Will Lacey take the money? That’s the question facing Lacey City Council after a local group called on the council last Thursday to support their cause.
The group, a political action committee called the Effective Self-Governance Association of Thurston County, is prepared to write a check to the city for $2,500 to pay to get a city plastic bag ban before voters this November.
After the representative made her pitch Thursday night, Councilman Jason Hearn made a motion to accept the money and to put the issue on the fall ballot. His motion won support from Councilman Lenny Greenstein, but Mayor Andy Ryder quickly put the brakes on the discussion, saying it would be an unprecedented move for the city to take the money.
“This is something that has never happened before,” he said, adding that a decision of this magnitude needs the full participation of the council. Deputy Mayor Cynthia Pratt and Councilman Michael Steadman were absent.
But Councilman Virgil Clarkson took issue with Ryder’s comments, pointing out that they had a quorum with five council members in attendance.
Still, Ryder stuck to his position, and Councilman Jeff Gadman said the council should put the issue on a future agenda to further discuss the group’s proposition.
This week’s work session has been canceled, and Ryder will be absent July 9, so the council is set to discuss the issue July 16. That’s the date of the council’s next “on the road” meeting, at Mountain View Elementary School. The meeting starts at 6:30 p.m.
The later date gives the city’s attorney, Dave Schneider, time to research whether the city can accept the group’s money. He said last week that he thinks the city can accept the money, although there may need to be a “policy in place before taking that unprecedented measure.”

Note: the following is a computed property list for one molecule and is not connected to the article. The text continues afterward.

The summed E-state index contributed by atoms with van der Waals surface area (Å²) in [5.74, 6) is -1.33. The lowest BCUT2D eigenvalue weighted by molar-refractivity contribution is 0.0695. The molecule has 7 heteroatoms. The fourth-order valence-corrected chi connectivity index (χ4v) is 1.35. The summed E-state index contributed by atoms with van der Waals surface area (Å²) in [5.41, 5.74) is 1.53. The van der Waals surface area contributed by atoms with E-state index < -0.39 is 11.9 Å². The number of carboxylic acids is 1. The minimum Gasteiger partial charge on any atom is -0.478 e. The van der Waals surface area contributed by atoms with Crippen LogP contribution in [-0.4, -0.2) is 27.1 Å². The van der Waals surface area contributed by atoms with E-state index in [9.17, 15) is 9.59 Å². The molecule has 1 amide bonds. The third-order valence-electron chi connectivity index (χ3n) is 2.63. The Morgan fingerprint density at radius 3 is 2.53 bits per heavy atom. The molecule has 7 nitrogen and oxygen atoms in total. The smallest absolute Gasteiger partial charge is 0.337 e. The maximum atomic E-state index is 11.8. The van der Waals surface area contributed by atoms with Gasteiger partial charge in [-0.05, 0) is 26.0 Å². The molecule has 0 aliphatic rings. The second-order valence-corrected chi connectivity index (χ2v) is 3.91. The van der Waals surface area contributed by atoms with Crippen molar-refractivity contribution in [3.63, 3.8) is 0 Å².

The deadline to add something to the November ballot is Aug. 4.
The chairman of the self-governance group is Justin Kover, who challenged state Rep. Sam Hunt for his seat in 2010 and ran for the Thurston Public Utility District in 2012. Kover said he was spurred to action because some Lacey council members have supported the idea of getting the plastic bag ban before voters.
The Lacey City Council approved the plastic bag ban last year on a 4-3 vote. Hearn, Clarkson and Greenstein voted against it, saying voters should decide. In May, Greenstein — armed with recent Thurston County survey data that showed 57 percent of respondents did not support the ban in Lacey — sought another motion to put the issue before voters, but the ban was again upheld 4-3.
Now, does Councilman Steadman represent the swing vote that Hearn, Clarkson and Greenstein need to place the issue on the ballot?
Steadman defended his vote on Facebook after the ban was upheld in May, but Kover challenged him online, asking if he would support putting the issue before voters if Kover could raise the money.
Kover sent a screenshot of that conversation to The Olympian on Monday, which appears to show Steadman agreeing to support him. Steadman could not be reached Monday.
“This is highly unusual,” said Mayor Ryder at the end of last week’s discussion.